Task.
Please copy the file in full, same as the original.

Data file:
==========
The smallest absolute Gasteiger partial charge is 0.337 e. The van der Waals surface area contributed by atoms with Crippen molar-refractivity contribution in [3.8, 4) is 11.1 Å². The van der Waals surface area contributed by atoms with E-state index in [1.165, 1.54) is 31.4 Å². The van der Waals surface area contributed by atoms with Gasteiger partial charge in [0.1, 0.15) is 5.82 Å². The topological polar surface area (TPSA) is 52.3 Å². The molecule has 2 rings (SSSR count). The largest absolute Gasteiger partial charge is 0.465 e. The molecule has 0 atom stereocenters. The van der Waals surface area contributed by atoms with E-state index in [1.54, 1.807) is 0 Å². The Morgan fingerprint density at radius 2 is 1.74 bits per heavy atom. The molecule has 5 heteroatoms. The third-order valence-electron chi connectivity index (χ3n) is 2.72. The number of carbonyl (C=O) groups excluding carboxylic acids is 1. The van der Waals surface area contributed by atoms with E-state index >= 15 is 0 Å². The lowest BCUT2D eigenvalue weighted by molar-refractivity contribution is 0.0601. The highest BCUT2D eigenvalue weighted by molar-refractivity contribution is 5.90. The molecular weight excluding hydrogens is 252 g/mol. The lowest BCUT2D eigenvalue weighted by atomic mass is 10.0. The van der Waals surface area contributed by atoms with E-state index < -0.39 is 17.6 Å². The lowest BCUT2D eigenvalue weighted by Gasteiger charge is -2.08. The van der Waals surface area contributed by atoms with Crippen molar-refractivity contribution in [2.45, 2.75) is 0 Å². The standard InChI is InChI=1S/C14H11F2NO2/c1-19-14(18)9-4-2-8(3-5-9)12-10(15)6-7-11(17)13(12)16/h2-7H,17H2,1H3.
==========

The smallest absolute Gasteiger partial charge is 0.337 e. The van der Waals surface area contributed by atoms with Crippen molar-refractivity contribution in [3.8, 4) is 11.1 Å². The van der Waals surface area contributed by atoms with E-state index in [1.165, 1.54) is 31.4 Å². The van der Waals surface area contributed by atoms with Gasteiger partial charge in [0.1, 0.15) is 5.82 Å². The topological polar surface area (TPSA) is 52.3 Å². The molecule has 2 rings (SSSR count). The largest absolute Gasteiger partial charge is 0.465 e. The molecule has 0 atom stereocenters. The van der Waals surface area contributed by atoms with E-state index in [1.54, 1.807) is 0 Å². The Morgan fingerprint density at radius 2 is 1.74 bits per heavy atom. The molecule has 5 heteroatoms. The third-order valence-electron chi connectivity index (χ3n) is 2.72. The number of carbonyl (C=O) groups excluding carboxylic acids is 1. The van der Waals surface area contributed by atoms with E-state index >= 15 is 0 Å². The lowest BCUT2D eigenvalue weighted by molar-refractivity contribution is 0.0601. The highest BCUT2D eigenvalue weighted by molar-refractivity contribution is 5.90. The molecular weight excluding hydrogens is 252 g/mol. The lowest BCUT2D eigenvalue weighted by atomic mass is 10.0. The van der Waals surface area contributed by atoms with E-state index < -0.39 is 17.6 Å². The lowest BCUT2D eigenvalue weighted by Gasteiger charge is -2.08. The van der Waals surface area contributed by atoms with Crippen molar-refractivity contribution in [2.45, 2.75) is 0 Å². The standard InChI is InChI=1S/C14H11F2NO2/c1-19-14(18)9-4-2-8(3-5-9)12-10(15)6-7-11(17)13(12)16/h2-7H,17H2,1H3.